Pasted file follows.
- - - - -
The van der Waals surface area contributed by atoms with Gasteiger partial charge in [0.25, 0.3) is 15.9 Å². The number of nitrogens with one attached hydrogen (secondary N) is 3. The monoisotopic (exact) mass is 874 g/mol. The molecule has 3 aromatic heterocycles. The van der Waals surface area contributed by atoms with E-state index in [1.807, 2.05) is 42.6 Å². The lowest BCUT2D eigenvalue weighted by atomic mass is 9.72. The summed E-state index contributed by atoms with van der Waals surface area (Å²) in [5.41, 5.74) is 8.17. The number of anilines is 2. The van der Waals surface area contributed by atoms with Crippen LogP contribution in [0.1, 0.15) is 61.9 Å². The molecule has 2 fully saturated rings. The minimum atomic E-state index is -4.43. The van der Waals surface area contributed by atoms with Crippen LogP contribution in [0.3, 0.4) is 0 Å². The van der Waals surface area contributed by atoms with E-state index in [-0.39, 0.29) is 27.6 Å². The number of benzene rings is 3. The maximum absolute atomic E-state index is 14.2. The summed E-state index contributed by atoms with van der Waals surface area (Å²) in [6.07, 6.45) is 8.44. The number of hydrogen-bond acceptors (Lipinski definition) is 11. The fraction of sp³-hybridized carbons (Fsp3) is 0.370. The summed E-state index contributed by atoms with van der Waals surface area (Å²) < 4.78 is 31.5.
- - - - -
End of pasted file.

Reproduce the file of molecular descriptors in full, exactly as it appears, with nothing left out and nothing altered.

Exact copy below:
The van der Waals surface area contributed by atoms with Gasteiger partial charge in [0.25, 0.3) is 15.9 Å². The number of nitrogens with one attached hydrogen (secondary N) is 3. The monoisotopic (exact) mass is 874 g/mol. The molecule has 3 aromatic heterocycles. The van der Waals surface area contributed by atoms with E-state index in [1.807, 2.05) is 42.6 Å². The lowest BCUT2D eigenvalue weighted by atomic mass is 9.72. The summed E-state index contributed by atoms with van der Waals surface area (Å²) in [5.41, 5.74) is 8.17. The number of anilines is 2. The van der Waals surface area contributed by atoms with Crippen LogP contribution in [0.1, 0.15) is 61.9 Å². The molecule has 2 fully saturated rings. The minimum atomic E-state index is -4.43. The van der Waals surface area contributed by atoms with Crippen LogP contribution in [0.3, 0.4) is 0 Å². The van der Waals surface area contributed by atoms with E-state index in [-0.39, 0.29) is 27.6 Å². The number of benzene rings is 3. The maximum absolute atomic E-state index is 14.2. The summed E-state index contributed by atoms with van der Waals surface area (Å²) in [6.07, 6.45) is 8.44. The number of hydrogen-bond acceptors (Lipinski definition) is 11. The fraction of sp³-hybridized carbons (Fsp3) is 0.370. The summed E-state index contributed by atoms with van der Waals surface area (Å²) < 4.78 is 31.5.